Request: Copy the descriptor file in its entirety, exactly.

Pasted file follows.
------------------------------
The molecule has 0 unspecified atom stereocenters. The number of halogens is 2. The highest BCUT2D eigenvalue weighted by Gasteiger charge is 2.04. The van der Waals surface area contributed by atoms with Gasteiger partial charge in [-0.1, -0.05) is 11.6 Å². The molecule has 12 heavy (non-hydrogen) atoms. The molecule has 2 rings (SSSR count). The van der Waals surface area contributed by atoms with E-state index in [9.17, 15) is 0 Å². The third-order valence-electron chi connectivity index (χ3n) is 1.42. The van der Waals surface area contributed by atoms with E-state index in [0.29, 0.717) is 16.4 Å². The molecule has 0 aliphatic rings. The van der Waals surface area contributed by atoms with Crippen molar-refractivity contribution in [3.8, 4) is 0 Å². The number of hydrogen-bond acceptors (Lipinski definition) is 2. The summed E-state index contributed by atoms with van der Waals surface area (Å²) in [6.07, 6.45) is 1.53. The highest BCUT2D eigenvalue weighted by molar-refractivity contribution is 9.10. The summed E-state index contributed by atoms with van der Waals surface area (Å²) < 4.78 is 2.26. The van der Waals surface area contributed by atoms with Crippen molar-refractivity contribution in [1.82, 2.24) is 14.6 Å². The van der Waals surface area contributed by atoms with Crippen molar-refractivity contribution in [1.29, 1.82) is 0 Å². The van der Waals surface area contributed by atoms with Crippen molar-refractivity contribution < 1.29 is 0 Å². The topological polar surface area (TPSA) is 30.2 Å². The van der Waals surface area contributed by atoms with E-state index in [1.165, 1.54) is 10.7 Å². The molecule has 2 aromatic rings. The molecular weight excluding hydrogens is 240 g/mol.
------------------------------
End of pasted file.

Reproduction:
The molecule has 0 unspecified atom stereocenters. The number of halogens is 2. The highest BCUT2D eigenvalue weighted by Gasteiger charge is 2.04. The van der Waals surface area contributed by atoms with Gasteiger partial charge in [-0.1, -0.05) is 11.6 Å². The molecule has 12 heavy (non-hydrogen) atoms. The molecule has 2 rings (SSSR count). The van der Waals surface area contributed by atoms with E-state index in [9.17, 15) is 0 Å². The third-order valence-electron chi connectivity index (χ3n) is 1.42. The van der Waals surface area contributed by atoms with E-state index in [0.29, 0.717) is 16.4 Å². The molecule has 0 aliphatic rings. The van der Waals surface area contributed by atoms with Crippen molar-refractivity contribution in [3.8, 4) is 0 Å². The number of hydrogen-bond acceptors (Lipinski definition) is 2. The summed E-state index contributed by atoms with van der Waals surface area (Å²) in [6.07, 6.45) is 1.53. The highest BCUT2D eigenvalue weighted by molar-refractivity contribution is 9.10. The summed E-state index contributed by atoms with van der Waals surface area (Å²) < 4.78 is 2.26. The van der Waals surface area contributed by atoms with Crippen molar-refractivity contribution in [1.82, 2.24) is 14.6 Å². The van der Waals surface area contributed by atoms with Crippen molar-refractivity contribution in [1.29, 1.82) is 0 Å². The van der Waals surface area contributed by atoms with Crippen molar-refractivity contribution < 1.29 is 0 Å². The topological polar surface area (TPSA) is 30.2 Å². The van der Waals surface area contributed by atoms with E-state index in [1.165, 1.54) is 10.7 Å². The molecule has 2 aromatic rings. The molecular weight excluding hydrogens is 240 g/mol.